The Soviet Union claimed leadership of the world revolution in the 1920s and 1930s – not surprisingly, since of all the European upheavals at the end of the First World War, theirs was the only revolution that succeeded. But the trouble with leading the world revolution, as far as Stalin and his associates were concerned, was that you had to deal with foreigners. Abroad was scarcely less of a problem for them than for Lord Redesdale, immortalised by his Mitford daughters and famous for saying that ‘Abroad is unutterably bloody and foreigners are fiends.’ The bloodiness of Abroad was something that Stalin and his cohort knew by repute rather than direct experience. Stalin himself made only a couple of brief forays outside the Russian Empire in the years before the First World War, and his political intimates were equally unfamiliar with Europe and its languages. But the fiendishness of foreigners, or at least of the capitalist exploiters who controlled the affairs of foreign nations, was a given.
It had not always been so. When Lenin’s Bolshevik Party took power in Russia in October 1917, it had an abundance of sophisticated, polyglot members, whose years in European exile had made them conversant in several European languages. These former émigrés – including Lenin, Trotsky, Zinoviev, Kamenev and Bukharin (in short, all Stalin’s major competitors in the power struggle that followed Lenin’s death) – were much more strongly represented in the Party leadership under Lenin than the Party’s ‘committee men’, people like Stalin and Molotov who had remained in the Russian Empire as underground revolutionary conspirators pursued, in an endless cat and mouse struggle, by the tsarist political police. Former émigrés were the elite of the Bolshevik Party, offspring for the most part of the nobility and intelligentsia, whose parents could help subsidise their life abroad. They had studied at the academic gymnasium, where French and German were compulsory subjects, unlike the mainly lower-class committee men, whose secondary education, if they had one, was in seminaries (one foreign language required) or trade schools (none).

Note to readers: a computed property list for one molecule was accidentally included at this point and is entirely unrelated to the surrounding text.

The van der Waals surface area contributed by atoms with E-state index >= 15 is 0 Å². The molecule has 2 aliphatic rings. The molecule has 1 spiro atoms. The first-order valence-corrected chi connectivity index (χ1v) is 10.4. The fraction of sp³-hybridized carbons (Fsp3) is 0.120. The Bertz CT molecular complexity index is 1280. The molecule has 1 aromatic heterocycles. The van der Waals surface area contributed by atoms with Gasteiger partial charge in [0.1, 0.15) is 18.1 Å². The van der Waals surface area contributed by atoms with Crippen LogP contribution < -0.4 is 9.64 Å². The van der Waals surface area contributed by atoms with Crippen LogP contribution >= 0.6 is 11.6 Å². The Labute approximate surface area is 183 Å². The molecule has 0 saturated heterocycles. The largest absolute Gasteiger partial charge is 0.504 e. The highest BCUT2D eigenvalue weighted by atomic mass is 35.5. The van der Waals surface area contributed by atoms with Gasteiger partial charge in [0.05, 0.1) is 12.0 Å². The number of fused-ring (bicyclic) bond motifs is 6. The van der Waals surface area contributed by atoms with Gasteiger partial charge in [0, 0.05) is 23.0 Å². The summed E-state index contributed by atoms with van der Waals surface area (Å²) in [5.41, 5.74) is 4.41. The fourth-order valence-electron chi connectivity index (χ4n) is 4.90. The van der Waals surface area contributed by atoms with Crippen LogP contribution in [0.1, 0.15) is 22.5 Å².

Used to operating within the cosmopolitan world of the Second International, the Bolshevik leaders under Lenin had the advantage not only of personally knowing their enemies (of whom, being notoriously recalcitrant, they had many), but also of having old friends and acquaintances scattered throughout the world of European socialism. This was useful when they came to create their own Third (Communist) International after the 1917 Revolution. In its first ten years, the Comintern was led by Soviet Politburo members from the former émigré group – first Zinoviev, then Bukharin. Other former émigrés led and staffed the People’s Commissariat for Foreign Affairs. Olga Kameneva, Kamenev’s wife and Trotsky’s sister, was creator and first head of the quasi-official Society for Cultural Ties with Abroad (VOKS), whose main target group was ‘progressive’ Western intellectuals. Stalin and his people had little contact with any of these institutions in the 1920s. Lacking foreign languages and cosmopolitan polish, they were ill at ease in the company of the Western-looking Russian intelligentsia – ‘crude’ men, as Stalin once said of himself, without apology. Crude was bad on the European stage but in the end good in the Russian Communist Party. In the succession struggle after Lenin’s death, the crude men won.
Newly acceding to power, Stalin was happy to point out to an interviewer that the cultured European intellectuals who had been so prominent in the Bolshevik Party before the Revolution no longer played a significant political role. He referred specifically to political second-rankers like Anatoly Lunacharsky (the first head of the People’s Commissariat of Enlightenment), tactfully failing to mention others who qualified, such as the late Lenin (whom Stalin revered) or the not yet late Trotsky, Zinoviev and Kamenev, his defeated rivals. That was his way of looking on the bright side. Privately he knew that there was a problem, since the Soviet Union had to deal with the outside world and needed cosmopolitan intellectuals to do it. Lunacharsky, in the twilight of his political career, was roped in for foreign liaison duties; so was Karl Radek, even though he had been in the Left Opposition. Maksim Litvinov, a cosmopolitan Old Bolshevik who (untypically for the group) had not been in any of the Oppositions, became Stalin’s foreign minister. The Comintern was the biggest problem, at least until Stalin decided that it didn’t matter. Once Bukharin was ousted from the leadership, poor Molotov, Stalin’s closest associate, had to take over the Comintern, a job he found uncongenial. He took German lessons (Stalin did too), but to little avail. Stalin acquired a few contacts among foreign Communists resident in Moscow (the Indian M.N. Roy, the Finn Otto Kuusinen, the Hungarian economist Eugen Varga), but these people were marginal in the Comintern world of the 1920s. By the time another Stalin contact, the Bulgarian Georgi Dimitrov, took over the Comintern, the institution itself had become marginal in the Soviet world.